WASHINGTON — At the headquarters of the Department of Education, President Trump signed a memorandum this morning declaring the mathematical statement “2 + 2 = 5” to be “valid for all purposes” in the United States.
In a sharp break with the attitudes of the Obama administration, the one-page edict also stated that “algabra [sic] is dumb,” although it was not clear whether the latter statement carried the force of an order, or should be considered explanatory in nature. Regardless, public attention has focused almost entirely on the “2 + 2 = 5” portion of the declaration.
“It’s about doing what the President has said all along: making America great again,” said White House press secretary Sean Spicer in a briefing today. “The people of this nation want more, and they finally have a leader who will give it to them. No excuses. The liberal elite want to enslave Americans to the belief that 4 is all they can have, but in President Trump’s America, we can have 5. And now we do.”
A presidential memorandum, much like an executive order, has authority only over the executive branch, so it was not immediately clear what the scope of the directive would be. But Spicer said that more legal backing would be forthcoming from Congress in the months to come.
The President’s move was met with swift backlash from a wide range of groups, including mathematicians, civil rights organizations, Democrats, and third graders.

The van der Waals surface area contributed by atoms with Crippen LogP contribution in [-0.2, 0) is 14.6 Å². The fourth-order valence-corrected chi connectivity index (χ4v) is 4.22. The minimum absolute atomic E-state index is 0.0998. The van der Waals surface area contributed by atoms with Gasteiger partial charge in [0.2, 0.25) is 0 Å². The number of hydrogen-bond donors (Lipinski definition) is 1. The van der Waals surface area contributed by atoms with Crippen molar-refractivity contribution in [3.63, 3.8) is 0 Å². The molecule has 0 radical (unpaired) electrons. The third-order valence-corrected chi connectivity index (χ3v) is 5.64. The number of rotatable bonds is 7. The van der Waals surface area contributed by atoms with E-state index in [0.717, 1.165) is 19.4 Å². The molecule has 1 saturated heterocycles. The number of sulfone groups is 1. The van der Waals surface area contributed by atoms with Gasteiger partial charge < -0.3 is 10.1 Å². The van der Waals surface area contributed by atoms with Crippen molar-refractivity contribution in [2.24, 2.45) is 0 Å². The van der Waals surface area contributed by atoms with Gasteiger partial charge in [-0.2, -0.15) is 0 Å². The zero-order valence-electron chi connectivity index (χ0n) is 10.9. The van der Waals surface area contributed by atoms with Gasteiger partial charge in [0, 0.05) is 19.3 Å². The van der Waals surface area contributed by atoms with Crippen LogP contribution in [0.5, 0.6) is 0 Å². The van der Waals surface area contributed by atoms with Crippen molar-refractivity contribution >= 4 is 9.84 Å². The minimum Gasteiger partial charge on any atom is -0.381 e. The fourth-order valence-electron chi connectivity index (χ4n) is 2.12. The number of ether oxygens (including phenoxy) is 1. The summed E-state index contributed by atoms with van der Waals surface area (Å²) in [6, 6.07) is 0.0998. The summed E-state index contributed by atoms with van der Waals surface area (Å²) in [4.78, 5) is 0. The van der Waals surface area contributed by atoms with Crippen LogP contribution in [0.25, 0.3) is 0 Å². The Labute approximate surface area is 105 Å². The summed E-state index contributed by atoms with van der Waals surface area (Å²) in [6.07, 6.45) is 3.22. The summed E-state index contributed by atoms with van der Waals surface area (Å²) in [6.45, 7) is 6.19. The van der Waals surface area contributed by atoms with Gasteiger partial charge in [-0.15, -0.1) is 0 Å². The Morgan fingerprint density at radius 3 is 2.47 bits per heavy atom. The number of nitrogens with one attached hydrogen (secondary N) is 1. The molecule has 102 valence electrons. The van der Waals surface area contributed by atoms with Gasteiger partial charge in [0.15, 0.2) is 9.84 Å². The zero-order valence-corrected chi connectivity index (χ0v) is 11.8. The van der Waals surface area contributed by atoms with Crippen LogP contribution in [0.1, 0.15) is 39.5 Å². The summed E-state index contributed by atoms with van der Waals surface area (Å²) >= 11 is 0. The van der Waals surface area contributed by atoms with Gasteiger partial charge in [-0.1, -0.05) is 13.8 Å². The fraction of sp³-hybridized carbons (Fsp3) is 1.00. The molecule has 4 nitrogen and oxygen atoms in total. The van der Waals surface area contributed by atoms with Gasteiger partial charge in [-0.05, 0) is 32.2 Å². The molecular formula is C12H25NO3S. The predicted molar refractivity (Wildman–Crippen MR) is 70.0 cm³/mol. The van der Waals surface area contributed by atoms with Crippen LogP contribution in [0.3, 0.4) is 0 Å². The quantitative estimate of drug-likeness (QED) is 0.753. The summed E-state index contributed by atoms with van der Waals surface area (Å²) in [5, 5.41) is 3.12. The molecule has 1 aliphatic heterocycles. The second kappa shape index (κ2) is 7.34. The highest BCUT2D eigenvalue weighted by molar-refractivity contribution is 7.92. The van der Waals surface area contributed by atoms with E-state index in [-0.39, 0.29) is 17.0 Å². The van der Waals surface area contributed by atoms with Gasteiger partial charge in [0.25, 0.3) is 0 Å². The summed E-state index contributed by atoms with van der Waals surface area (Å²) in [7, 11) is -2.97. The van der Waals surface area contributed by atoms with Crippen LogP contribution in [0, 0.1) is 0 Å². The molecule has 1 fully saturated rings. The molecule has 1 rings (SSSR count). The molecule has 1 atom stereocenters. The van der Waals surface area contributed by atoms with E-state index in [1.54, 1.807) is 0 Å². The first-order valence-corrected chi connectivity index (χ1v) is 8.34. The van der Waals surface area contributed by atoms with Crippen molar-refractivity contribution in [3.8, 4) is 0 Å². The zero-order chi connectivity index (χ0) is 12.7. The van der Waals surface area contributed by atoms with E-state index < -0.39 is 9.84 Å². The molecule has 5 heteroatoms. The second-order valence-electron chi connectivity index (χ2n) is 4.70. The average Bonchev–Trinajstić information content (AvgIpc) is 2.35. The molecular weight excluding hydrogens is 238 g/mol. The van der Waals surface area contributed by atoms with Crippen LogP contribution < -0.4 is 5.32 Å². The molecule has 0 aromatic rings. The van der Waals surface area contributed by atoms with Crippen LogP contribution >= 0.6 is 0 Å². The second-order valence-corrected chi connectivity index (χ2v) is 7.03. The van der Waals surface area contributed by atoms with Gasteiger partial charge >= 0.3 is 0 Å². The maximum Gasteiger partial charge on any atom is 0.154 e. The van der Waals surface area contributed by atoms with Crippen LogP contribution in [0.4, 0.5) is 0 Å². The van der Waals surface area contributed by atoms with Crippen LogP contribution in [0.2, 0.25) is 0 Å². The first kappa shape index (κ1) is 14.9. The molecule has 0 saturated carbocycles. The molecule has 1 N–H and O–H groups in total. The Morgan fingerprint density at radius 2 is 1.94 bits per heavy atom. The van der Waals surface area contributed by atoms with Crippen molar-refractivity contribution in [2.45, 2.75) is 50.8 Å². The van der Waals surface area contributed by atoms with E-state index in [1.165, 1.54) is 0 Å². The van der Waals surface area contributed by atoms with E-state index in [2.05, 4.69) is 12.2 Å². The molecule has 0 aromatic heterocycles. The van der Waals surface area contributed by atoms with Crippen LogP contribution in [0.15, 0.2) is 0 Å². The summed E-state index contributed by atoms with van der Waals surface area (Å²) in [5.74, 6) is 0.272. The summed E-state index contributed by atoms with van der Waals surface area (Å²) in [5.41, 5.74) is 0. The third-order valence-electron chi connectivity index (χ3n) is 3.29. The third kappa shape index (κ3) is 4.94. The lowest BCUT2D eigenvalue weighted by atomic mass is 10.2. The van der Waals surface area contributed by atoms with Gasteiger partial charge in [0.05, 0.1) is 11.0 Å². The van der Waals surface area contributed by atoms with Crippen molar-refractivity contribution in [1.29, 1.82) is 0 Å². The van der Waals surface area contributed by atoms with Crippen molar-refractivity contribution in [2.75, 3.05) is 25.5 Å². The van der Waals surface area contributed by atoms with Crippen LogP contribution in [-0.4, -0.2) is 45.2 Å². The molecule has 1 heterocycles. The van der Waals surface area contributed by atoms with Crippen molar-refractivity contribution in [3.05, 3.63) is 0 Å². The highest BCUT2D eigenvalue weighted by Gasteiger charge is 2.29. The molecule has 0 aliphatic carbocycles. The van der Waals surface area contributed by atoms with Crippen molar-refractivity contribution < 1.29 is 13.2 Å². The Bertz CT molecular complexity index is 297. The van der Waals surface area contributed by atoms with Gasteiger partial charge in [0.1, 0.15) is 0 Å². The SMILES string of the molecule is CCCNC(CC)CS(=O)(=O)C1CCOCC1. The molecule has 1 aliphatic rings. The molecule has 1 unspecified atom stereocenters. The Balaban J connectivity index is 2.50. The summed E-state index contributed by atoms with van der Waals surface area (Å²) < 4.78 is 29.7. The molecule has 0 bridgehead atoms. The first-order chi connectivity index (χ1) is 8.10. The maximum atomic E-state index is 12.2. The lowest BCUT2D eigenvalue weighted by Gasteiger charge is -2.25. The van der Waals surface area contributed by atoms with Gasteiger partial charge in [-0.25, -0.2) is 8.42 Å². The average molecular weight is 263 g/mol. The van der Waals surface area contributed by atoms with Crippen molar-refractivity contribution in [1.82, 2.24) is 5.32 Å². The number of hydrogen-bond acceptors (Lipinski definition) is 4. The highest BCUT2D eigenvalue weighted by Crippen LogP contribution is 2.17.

“I don’t think that’s right,” said nine-year-old Emma Carlton, who goes to elementary school in Rushville, Indiana. “Isn’t it four? I think two plus two is four.”
Anthony Romero, executive director of the American Civil Liberties Union, also slammed the order. “The President does not have the constitutional authority to decide something like this,” he said. When asked which specific part of the Constitution forbids mathematical statements, Romero said they were “looking into it. But if you have two amendments, and then you get two more amendments, you’re up to the Fourth Amendment, not the Fifth. So I think that should count for something.”
Former House Speaker Newt Gingrich, an unofficial adviser and advocate for Mr. Trump, dismissed the criticism. “They want our country to fail,” he said. “They want our sums to be tiny so the rest of the world can surpass us. We shouldn’t be surprised. This has been going on for thirty years. And now we have a President who’s finally willing to do something, and he gets attacked in his first month in office? It’s pathetic.”
A source within the administration says that Mr. Trump’s chief adviser, Steve Bannon, was the driving force behind the memorandum. Bannon, the controversial former head of Breitbart News and a self-described leader of the alt-right, reportedly mulled over several variant drafts before sending the final order to the President. Ideas discussed but ultimately discarded include “War is peace,” “Freedom is slavery,” and “Ignorance is strength.” According to the source, one senior aide suggested “Black is white” and was fired on the spot.
A number of critics have pointed out that the use of “2 + 2 = 5” as a political statement appears in the dystopian novel 1984 by George Orwell, as do all three of the draft statements. “It’s unbelievable,” said Dr. Marcus Jay, a professor of literature at the University of Wisconsin. “This is literally Orwellian. I mean, it’s just exactly the same as what’s in the book. How could anyone support this?”